|My Fifth Graders|
A couple of weeks ago, a sad event turned into a unique day filled with beautiful moments that I will never forget. It all started one morning when I arrived at school and was unexpectedly swarmed by my fifth graders. All at once they informed me that one of their classmates father had passed away. I felt terrible for my student’s loss and I wasn’t sure what the proper Bhutanese costume was to send my condolence. However, my fifth graders knew exactly what to do and they rose up like an army of leaders while I followed.
|Walking along the paved road|
So on a Saturday morning we gathered in front of the school ready to embark on our two-hour walk along a paved road leading high up into the mountains to some temples. There were no such things as parent consent forms, a list of emergency numbers or chaperons. It was just my students and I with their backpacks filled with offerings for the temples, lunch and water. In addition, I wasn’t too sure how to get to the temple, so I was following them.
A ONE HORN CHARGING BULL
|He is larger than me|
When I saw the white, splotchy bull, I was astounded by his huge built as though he was on steroids. He was also missing one of his gigantic horns, which I interpreted as a warning that he was a troublemaker. Surprisingly, my students crept by the bull with ease, but when it was my turn to creep by, I hesitated out of fear. My students could sense that something was wrong with me and they all stopped to watch their frighten teacher frozen in her tracks.
Then my class captain yelled across the trail, “Miss, what’s wrong? Why are you just standing there?” Without even thinking, I blurted out, “I’m scared!” The whole class thought this was hysterical and they instantly caused the forest to echo with laughter. My class captain promised me that the bull wouldn’t do anything, but if the bull did, he would protect me. So I mustered up some courage. As I started to sneak pass the bull, my class captain marched up to the bull and pointed his finger in the bull’s face while saying, “Don’t you hurt my Miss or else…” My heart started to pound faster and I whispered to him, “Get away from the bull, you are going to make him angry,” but before my student could listen to me, the massive beast lowered his head to the ground, stomped his legs and started to charge towards us. Our quiet little tiptoeing turned into lightning speed sprinting accompanied by dying screams. Once we realized that he was no longer chasing us, we stopped to catch our breath and we were all shaking like a leaf. Nevertheless, we laughed at how fast my class captain ran away while forgetting to save me.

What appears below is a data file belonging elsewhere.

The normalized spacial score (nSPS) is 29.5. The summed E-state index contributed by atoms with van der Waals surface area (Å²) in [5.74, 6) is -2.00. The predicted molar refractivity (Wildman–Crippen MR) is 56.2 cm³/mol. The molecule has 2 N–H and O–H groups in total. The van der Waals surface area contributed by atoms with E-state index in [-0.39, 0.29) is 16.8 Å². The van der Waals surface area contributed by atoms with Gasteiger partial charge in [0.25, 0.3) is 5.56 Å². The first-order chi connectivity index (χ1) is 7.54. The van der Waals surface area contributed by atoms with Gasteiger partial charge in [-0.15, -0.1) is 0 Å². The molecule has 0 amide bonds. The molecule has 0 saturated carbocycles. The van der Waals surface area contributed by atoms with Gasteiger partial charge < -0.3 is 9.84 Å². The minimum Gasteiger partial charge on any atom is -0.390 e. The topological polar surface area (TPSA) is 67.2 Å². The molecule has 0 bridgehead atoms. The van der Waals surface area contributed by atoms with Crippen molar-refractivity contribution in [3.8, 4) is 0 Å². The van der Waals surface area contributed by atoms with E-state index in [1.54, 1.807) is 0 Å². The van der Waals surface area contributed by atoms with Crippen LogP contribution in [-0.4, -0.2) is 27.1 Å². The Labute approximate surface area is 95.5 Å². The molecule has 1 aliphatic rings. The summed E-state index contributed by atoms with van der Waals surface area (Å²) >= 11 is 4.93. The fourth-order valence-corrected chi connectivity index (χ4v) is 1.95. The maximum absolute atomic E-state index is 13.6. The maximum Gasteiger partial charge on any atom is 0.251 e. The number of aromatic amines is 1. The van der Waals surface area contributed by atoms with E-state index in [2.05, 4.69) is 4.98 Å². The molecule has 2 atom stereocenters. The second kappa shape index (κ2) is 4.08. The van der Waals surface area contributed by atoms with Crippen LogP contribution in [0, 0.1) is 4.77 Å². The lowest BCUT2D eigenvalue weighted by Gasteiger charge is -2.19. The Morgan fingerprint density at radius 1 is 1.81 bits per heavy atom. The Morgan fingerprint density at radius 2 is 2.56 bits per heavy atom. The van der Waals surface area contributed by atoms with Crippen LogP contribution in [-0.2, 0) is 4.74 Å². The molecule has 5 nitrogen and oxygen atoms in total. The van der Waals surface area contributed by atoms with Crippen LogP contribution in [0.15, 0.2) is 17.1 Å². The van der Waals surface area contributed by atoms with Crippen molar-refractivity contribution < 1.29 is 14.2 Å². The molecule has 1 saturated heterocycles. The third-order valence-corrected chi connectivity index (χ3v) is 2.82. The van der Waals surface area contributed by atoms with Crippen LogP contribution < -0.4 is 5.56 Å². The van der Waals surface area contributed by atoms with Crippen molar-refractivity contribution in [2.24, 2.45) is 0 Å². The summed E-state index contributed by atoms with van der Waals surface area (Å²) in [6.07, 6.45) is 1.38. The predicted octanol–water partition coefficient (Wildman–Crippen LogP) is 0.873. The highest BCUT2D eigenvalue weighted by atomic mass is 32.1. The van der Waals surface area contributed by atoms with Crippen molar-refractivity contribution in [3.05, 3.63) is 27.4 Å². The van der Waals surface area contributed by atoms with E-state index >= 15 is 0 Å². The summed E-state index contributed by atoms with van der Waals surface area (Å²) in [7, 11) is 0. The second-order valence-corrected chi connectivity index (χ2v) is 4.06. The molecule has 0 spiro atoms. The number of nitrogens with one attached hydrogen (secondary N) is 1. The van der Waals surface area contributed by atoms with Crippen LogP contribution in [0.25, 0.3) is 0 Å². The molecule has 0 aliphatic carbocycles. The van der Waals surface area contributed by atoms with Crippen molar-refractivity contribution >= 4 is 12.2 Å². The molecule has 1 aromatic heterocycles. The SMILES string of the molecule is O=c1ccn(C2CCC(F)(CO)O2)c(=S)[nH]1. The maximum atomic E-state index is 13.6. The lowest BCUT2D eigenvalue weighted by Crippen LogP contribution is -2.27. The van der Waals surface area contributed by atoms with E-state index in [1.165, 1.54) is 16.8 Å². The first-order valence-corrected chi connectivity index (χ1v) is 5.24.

AN EXTINCT RIVER WITH HYPNOTIZING POWERS
PRAYING FOR A FATHER TO FIND HIS WAY TO HEAVEN
After the prayer, the grandma eagerly helped everyone light incense sticks. As I was thinking that there was something so warm about the grandma, my students also picked up on her loving energy. They came up to me whispering that they wanted to give some of the left over money to the grandma. When the students gave the grandma some money, again I felt my eyes becoming watery at how loving as well as giving they were.
AN APPLE TREE THAT WAS BETTER THAN A PINATA
|The pinata tree|
Next, as we ventured further up the mountain to another temple, my students spotted an apple tree and I didn’t have the heart to stop them from raiding somebody’s tree because I had never seen children so joyful to see apples. They looked like children hitting a piñata at a birthday party by the way they whacked the branches with huge sticks, causing the apples to rain down like candy bursting from a piñata. Then the students would cheer in excitement as they rushed to collect the fallen apples in the fabric of their kiras and ghos.
PRAYING OUR HEARTS OUT INTO MONEY
|Walking around all the stupas|